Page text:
September 25, 2010 -- janefranklin.info -- On September 19, 1960, Fidel Castro and Malcolm X had an historic meeting in Harlem’s Hotel Theresa. Fifty years later people packed a meeting hall in the Adam Clayton Powell State Office Building across 125th Street to commemorate that meeting. Among them were Cuban Foreign Minister Bruno Rodríguez Parrilla and Cuban ambassador to the United Nations Pedro Núñez Mosquera.

What a different kind of commemoration we could have had if such important leaders as Malcolm X, Patrice Lumumba, Martin Luther King, Jr., Fred Hampton and countless others had not been assassinated. When Malcolm X met with Fidel Castro they talked about Prime Minister Patrice Lumumba of the Congo, a leader whose importance for Africa and all of us was globally recognised. Only five days earlier, Lumumba had been overthrown by Colonel Joseph Mobutu with the support of the CIA. Four months later Lumumba was executed. And in less than five years assassination took away the life of Malcolm X himself.

Justice in Wonderland: The untold story of the Cuban Five

By Ricardo Alarcón, president of Cuba’s National Assemby

I. Remember Elian?

“It takes all the running you can do,
to keep in the same place” -- Through the Looking Glass

May 29, 2010 -- The case of Elian González, a six-year-old boy abducted by his unknown-to-him great-uncles and against the will of his father, in clear defiance of US law and decency, was widely reported by the media around the world. Miami, the place of the kidnapping, became a kind of secessionist city in North America when the mayor, the chief of police, the politicians, every newspaper and local radio and TV broadcasters, together with religious and business institutions, joined notorious terrorist and violent groups in opposing court and government orders to free the boy.

It was necessary for a special forces team sent from Washington DC to launch a surreptitious and swift operation to occupy several houses, disarm the heavily armed individuals hidden there and in the neighbourhood to save the child and restore law.

Everybody followed that story. Day in and day out.

But practically nobody knew that, at the very same time, in exactly the same city, Miami, five other young Cubans were arbitrary deprived from their freedom and subjected to a gross miscarriage of justice.

Audio: Attorney Leonard Weinglass on the Cuban Five

Steal This Radio -- Attorney Leonard Weinglass discusses the case of the Cuban Five with Mitchel Cohen. The show first aired on August 11, 2009.

Hypocrisy over Cuba’s `political prisoners'

By Tim Anderson

September 13, 2009 -- Political prisoners and Cuba can be a confusing mix, in our times of mass propaganda. Three groups have attracted international attention, over the past decade.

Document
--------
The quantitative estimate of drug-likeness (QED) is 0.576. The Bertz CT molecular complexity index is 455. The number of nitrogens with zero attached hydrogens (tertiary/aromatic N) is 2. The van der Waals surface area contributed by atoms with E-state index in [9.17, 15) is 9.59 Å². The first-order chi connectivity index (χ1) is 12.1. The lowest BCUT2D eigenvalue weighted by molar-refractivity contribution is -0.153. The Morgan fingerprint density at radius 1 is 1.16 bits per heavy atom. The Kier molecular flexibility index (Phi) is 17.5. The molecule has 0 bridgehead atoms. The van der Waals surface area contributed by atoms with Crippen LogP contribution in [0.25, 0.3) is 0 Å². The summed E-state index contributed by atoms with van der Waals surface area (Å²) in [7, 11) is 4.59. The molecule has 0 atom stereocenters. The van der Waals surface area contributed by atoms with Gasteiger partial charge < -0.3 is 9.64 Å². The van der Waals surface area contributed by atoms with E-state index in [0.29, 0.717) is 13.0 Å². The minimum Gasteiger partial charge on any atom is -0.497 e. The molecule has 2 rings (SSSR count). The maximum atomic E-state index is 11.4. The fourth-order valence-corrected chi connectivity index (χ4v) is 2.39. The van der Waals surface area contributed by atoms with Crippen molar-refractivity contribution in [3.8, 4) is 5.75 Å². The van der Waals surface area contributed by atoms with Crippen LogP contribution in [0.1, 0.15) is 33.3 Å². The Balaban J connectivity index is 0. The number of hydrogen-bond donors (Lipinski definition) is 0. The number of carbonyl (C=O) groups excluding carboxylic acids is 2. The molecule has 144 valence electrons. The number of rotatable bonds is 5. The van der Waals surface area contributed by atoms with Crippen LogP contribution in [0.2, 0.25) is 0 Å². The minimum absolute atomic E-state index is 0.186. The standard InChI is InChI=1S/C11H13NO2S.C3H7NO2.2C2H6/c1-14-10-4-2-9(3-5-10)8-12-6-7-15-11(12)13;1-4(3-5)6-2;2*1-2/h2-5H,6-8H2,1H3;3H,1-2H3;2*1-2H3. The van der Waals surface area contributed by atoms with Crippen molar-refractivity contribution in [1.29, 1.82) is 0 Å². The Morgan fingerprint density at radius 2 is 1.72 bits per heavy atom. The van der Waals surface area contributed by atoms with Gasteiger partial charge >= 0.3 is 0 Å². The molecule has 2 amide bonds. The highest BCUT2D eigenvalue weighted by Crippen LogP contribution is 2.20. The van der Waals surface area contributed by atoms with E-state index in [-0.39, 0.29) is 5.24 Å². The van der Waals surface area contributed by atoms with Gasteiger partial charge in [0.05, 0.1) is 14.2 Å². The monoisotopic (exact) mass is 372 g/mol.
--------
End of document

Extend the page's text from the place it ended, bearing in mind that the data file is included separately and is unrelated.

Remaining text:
The first group, 70 or so (the ``dissidents''), were arrested in March 2003 by the Cuban government and charged with taking money from a US program which aims to overthrow the Cuban constitution. Amnesty International and many European states, along with the US government, immediately declared them ``prisoners of conscience''. A number have since been released.

The second group of several hundred (``enemy combatants'') were collected by the US government in Afghanistan and Pakistan over 2001-2002 and held for many years in concentration camps at a US military base carved out of the island of Cuba. International protest built up more slowly, and eight years on many are still held without charge or trial.

The third group of five men (``the Cuban Five'’) were arrested in the US in 1998 and accused of being spies, for passing on information about groups in south Florida that were preparing terrorist attacks on Cuba. The US courts have rubber-stamped their convictions. On September 12, 2009, they completed 11 years in US jails.

Chronicle of an injustice: Summary of the case of the Cuban Five (+ video)

By Leonard Weinglass, attorney for the defence

September 23, 2008 -- After decades of enduring attacks within Cuba’s own borders (acts of arson, sabotage, assassinations and the use of biological weapons) perpetrated by anti-Cuban terrorist groups based in southern Florida that enjoy the support and consent of the US government, and after the United States repeatedly refused to implement measures to prevent such attacks, a group of unarmed men travelled from Cuba to the United States to monitor the activities of mercenary groups responsible for those attacks and organisations that support them and to warn Cuba of their aggressive intentions.

* * *

September 12, 2008, protest in Washington DC to mark the tenth anniversary of the unjust imprisonment of the Cuban 5